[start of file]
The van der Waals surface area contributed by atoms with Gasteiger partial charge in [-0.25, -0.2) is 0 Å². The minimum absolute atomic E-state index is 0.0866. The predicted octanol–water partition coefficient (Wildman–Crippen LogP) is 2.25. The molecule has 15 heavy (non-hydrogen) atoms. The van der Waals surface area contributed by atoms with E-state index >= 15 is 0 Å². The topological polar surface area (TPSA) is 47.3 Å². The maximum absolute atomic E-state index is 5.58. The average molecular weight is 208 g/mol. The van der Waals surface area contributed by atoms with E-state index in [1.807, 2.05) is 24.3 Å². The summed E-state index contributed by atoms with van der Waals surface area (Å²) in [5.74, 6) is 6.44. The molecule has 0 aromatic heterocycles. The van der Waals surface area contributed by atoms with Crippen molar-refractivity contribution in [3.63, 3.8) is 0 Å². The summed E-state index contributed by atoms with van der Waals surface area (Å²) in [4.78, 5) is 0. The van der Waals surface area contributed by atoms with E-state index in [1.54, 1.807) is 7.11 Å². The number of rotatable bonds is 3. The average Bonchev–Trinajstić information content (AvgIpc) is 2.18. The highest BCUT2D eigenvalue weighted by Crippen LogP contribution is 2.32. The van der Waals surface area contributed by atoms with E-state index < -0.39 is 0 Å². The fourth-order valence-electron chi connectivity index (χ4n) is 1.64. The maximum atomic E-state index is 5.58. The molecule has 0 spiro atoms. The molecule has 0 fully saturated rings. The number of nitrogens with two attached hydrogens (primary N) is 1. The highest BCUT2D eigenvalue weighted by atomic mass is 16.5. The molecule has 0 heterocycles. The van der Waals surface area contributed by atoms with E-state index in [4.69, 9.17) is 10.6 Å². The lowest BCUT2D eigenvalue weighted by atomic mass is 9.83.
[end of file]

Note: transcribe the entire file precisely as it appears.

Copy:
The van der Waals surface area contributed by atoms with Gasteiger partial charge in [-0.25, -0.2) is 0 Å². The minimum absolute atomic E-state index is 0.0866. The predicted octanol–water partition coefficient (Wildman–Crippen LogP) is 2.25. The molecule has 15 heavy (non-hydrogen) atoms. The van der Waals surface area contributed by atoms with E-state index >= 15 is 0 Å². The topological polar surface area (TPSA) is 47.3 Å². The maximum absolute atomic E-state index is 5.58. The average molecular weight is 208 g/mol. The van der Waals surface area contributed by atoms with E-state index in [1.807, 2.05) is 24.3 Å². The summed E-state index contributed by atoms with van der Waals surface area (Å²) in [5.74, 6) is 6.44. The molecule has 0 aromatic heterocycles. The van der Waals surface area contributed by atoms with Crippen molar-refractivity contribution in [3.63, 3.8) is 0 Å². The summed E-state index contributed by atoms with van der Waals surface area (Å²) in [4.78, 5) is 0. The van der Waals surface area contributed by atoms with E-state index in [1.54, 1.807) is 7.11 Å². The number of rotatable bonds is 3. The average Bonchev–Trinajstić information content (AvgIpc) is 2.18. The highest BCUT2D eigenvalue weighted by Crippen LogP contribution is 2.32. The van der Waals surface area contributed by atoms with E-state index < -0.39 is 0 Å². The fourth-order valence-electron chi connectivity index (χ4n) is 1.64. The maximum atomic E-state index is 5.58. The molecule has 0 spiro atoms. The molecule has 0 fully saturated rings. The number of nitrogens with two attached hydrogens (primary N) is 1. The highest BCUT2D eigenvalue weighted by atomic mass is 16.5. The molecule has 0 heterocycles. The van der Waals surface area contributed by atoms with E-state index in [4.69, 9.17) is 10.6 Å². The lowest BCUT2D eigenvalue weighted by atomic mass is 9.83.